10. Grateful meditation

If you’re too restless for standard meditation and simply can’t grasp sitting still, there’s something else you can do every day that’s just as simple and beneficial. Start with a minute, a pen and a piece of paper. Write down three things you are grateful for. Most people have to think a bit to jot three things down.

That moment of reflection and appreciation on the little things in life is meditation. The hint of smile, internal or external, as you realize the things you’re grateful for today is meditation. Once you finish jotting them down, drop your pen and hold on to that feeling for another minute and say Thank you. To the universe. To yourself. To the present.

Advertising

Namaste.

Featured photo credit: Sleeping Buddha by Matt Westgate via flickr.com

More by this author

Jolie Adam

Thinker

10 Tips For People Who Want To Try Meditation 17 Books With Breathtaking Covers That You Need To Know This Is What Will Happen To Your Body When You Become A Vegetarian 8 Amazing Things That Will Happen When You Start Eating Guava If You Want to Eat Healthier, You Should Follow This 7-Step Plan

Trending in Leisure

1 20 of the Most Amazing Swimming Pools in the World 2 20 Really Cute Valentine’s Day Gift Ideas For Your Special One 3 3 Tips for Mountain Biking With Your Family 4 9 Fun Outdoor Activities to Keep Your Family Healthy 5 4 Benefits of Spending Time Outdoors With Family

Read Next

Advertising
Advertising

Last Updated on January 27, 2022

5 Reasons Why Food is the Best Way to Understand a Culture

Advertising
5 Reasons Why Food is the Best Way to Understand a Culture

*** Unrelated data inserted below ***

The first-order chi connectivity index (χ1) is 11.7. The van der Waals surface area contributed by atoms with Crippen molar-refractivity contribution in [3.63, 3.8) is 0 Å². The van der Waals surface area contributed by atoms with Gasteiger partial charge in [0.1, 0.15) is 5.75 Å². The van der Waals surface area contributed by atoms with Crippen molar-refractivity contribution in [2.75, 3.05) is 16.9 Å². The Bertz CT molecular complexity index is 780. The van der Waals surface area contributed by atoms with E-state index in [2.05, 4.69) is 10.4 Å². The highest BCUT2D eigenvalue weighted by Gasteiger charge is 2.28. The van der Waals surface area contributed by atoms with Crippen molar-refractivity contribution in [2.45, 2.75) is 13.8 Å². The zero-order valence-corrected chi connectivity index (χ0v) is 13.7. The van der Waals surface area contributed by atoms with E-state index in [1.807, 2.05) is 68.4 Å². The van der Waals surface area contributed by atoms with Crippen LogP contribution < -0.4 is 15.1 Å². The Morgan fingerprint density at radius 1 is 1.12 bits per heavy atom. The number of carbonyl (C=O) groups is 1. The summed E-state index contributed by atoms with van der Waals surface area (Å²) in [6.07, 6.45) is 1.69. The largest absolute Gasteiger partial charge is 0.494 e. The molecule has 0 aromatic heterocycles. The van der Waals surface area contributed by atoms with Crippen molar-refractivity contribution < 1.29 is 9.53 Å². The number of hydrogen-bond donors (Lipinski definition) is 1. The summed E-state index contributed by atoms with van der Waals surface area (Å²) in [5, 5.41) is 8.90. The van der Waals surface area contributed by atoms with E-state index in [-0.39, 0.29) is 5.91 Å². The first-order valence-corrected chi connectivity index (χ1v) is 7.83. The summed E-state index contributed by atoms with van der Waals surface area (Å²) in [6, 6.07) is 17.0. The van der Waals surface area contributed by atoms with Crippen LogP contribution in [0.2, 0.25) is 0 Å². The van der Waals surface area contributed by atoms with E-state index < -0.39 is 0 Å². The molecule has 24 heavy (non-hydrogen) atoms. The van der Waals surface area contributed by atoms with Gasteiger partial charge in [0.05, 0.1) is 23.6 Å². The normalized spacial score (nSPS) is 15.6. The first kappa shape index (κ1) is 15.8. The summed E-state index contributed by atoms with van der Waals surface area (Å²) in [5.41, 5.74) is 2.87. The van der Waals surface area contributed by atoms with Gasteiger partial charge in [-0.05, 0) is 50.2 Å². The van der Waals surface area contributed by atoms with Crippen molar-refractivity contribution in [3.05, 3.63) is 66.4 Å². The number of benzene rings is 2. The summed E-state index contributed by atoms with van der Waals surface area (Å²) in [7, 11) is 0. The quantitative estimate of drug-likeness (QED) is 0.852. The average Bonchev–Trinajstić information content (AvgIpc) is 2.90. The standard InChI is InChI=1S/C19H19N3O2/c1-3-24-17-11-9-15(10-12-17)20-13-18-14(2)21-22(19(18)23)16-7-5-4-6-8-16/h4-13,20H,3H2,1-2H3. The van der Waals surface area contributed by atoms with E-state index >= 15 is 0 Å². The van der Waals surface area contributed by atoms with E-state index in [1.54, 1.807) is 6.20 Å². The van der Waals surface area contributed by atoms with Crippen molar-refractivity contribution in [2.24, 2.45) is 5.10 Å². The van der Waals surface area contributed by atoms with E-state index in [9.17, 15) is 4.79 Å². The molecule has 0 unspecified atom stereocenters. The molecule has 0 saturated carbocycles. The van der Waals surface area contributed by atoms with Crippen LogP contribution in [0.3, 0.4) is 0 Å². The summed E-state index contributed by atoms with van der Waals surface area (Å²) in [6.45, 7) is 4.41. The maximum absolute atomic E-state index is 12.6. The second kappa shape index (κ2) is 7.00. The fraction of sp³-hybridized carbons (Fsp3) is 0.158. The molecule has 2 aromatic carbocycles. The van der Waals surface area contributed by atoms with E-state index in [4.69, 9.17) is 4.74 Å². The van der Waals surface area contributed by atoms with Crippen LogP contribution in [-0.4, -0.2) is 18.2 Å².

Food plays an integral role in our lives and rightfully so: the food we eat is intricately intertwined with our culture. You can learn a lot about a particular culture by exploring their food. In fact, it may be difficult to fully define a culture without a nod to their cuisine.

“Tell me what you eat, and I’ll tell you who you are.” – Jean Anthelme Brillat-Savarin (1825).

Don’t believe me? Here’s why food is the best way to understand a culture:

Food is a universal necessity.

It doesn’t matter where in the world you’re from – you have to eat. And your societal culture most likely evolved from that very need, the need to eat. Once they ventured beyond hunting and gathering, many early civilizations organized themselves in ways that facilitated food distribution and production. That also meant that the animals, land and resources you were near dictated not only what you’d consume, but how you’d prepare and cook it. The establishment of the spice trade and the merchant silk road are two example of the great lengths many took to obtain desirable ingredients.

Advertising

Food preservation techniques are unique to climates and lifestyle.